Stay tuned for my product review in Part 2.
You’ll never feel ill enough. There will always be a little voice in the back of your head whispering that you’re fine, really, you’d be okay if you only tried harder.
That little voice isn’t the voice of reason – it’s the voice of internalised ableism, and you owe it nothing.
Find someone who can help you. Apply for the benefits you need. Use the mobility aids that make your life easier. Give yourself a break.
You deserve it. You are ill enough. You aren’t faking it, you aren’t mooching. You’re surviving, and you deserve a round of applause.
Found on the blog “Kipple Kipple Everywhere.“
How nice to wake up in the morning (my favorite way to start the day) to find that my mind wasn’t racing off in anxiety driven confusion, my legs weren’t cramping, my arms weren’t numb, my back, or neck, or shoulders weren’t aching, and I didn’t have to get up RIGHT NOW to pee. I was actually able to lie back and close my eyes and breathe for an hour. A rare treat.
This sings me to sleep, and often plays on repeat all night. It is a comfort, somehow, to wake in the middle of the night and hear is softly playing in my ear. And to wake up with it repeating in my mind.
I’m not a New Year’s resolution kind of guy. As with most people, there are far too many broken resolutions littering my past. But I came across an interesting idea recently, which is to pick a word around which to frame the new year. I picked, “simplify.” In conjunction with my efforts at mindfulness, I might only apply “simplify” to this month, or even this day, or even the current moment. In whatever way, I will try to keep “simplify” as my byword as I move into 2017.
There’s only so much I can simplify, what with adaptive equipment, various therapies, medications, appointments, etc. Disability is complicated. Identifying things in my daily life that I can simplify is a mindfulness and simplification process in itself, a valuable exercise, if only in self-examination.
I hope that by moving from “resolution,” to “byword,” I will be more likely to stick to it. Isn’t this what Post-it notes are for?
If you were to pick one word to frame your new year around, what would it be?
I’ve been away from this blog for quite some time, dealing with some complicated shit. More about that later. But for now:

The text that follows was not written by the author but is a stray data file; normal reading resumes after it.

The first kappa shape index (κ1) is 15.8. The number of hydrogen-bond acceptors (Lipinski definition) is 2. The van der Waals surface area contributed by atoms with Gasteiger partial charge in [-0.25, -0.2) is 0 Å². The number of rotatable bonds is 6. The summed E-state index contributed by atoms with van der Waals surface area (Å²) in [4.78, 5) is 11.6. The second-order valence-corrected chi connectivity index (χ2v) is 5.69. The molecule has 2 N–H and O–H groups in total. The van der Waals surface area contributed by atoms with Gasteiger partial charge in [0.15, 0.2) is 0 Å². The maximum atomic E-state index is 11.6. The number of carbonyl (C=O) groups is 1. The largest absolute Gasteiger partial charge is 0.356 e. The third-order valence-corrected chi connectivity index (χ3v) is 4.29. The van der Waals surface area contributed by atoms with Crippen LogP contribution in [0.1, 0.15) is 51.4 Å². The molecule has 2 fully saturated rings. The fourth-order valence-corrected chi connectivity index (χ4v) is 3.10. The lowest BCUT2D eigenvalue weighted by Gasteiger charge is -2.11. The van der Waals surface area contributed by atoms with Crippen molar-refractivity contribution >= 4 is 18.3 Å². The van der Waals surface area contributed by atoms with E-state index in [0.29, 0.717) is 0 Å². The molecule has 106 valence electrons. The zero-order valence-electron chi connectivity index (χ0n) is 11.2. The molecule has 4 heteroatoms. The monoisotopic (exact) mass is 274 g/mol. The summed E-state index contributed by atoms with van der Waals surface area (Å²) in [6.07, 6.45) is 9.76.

This is what I’ve been talking about. Ordinary people, doing ordinary things. Ordinary people who happen to be in wheelchairs, featured in commercials. Better they should be in mainstream TV shows and movies, but I’ll take what I can get.
- The wheelchairs are not the focus of the story, they’re not even important to the story. This little screenplay could have been acted out equally as powerfully were the actors not in wheelchairs.
- I love the fact that this drama shows people in wheelchairs being physical, active athletes, able to give and take on the court. I love the fact that this is not about people in wheelchairs. This is not about disability.
- I love the fact that it proves that wheelchair users are not “bound” to their chairs. Just as we are moving towards more inclusive “person first” language we have to move away from the image of people in wheelchairs being dependent and stuck or trapped. For these men, like for everybody else who uses a wheelchair, the chair is a vehicle for liberation.
- I love that the story empowers the men in the wheelchairs.
- I love the fact that the kids are fully included in the father’s life and accepting of his disability, perhaps not even seeing it anymore.
- I love the fact that Toyota stands aside, and can promote their message and their product (I still don’t know what model vehicle is being promoted, but, like the wheelchairs, it doesn’t matter.) without having to shout.
- I love seeing myself, or someone who looks like me, portrayed this way in a mainstream commercial. Perhaps only marginalized people will understand this. (A topic for a further and lengthy, discussion.)
In the end, what makes this a really great commercial is that the product (some sort of car, I think…) is only a vehicle (pardon the pun) for the drama of a group of men playing a very physical game of basketball, ending the day without holding grudges.
I hope this film can lead the way toward more fully inclusive roles for people with disabilities.
Did I mention that I love this little film? What do you think?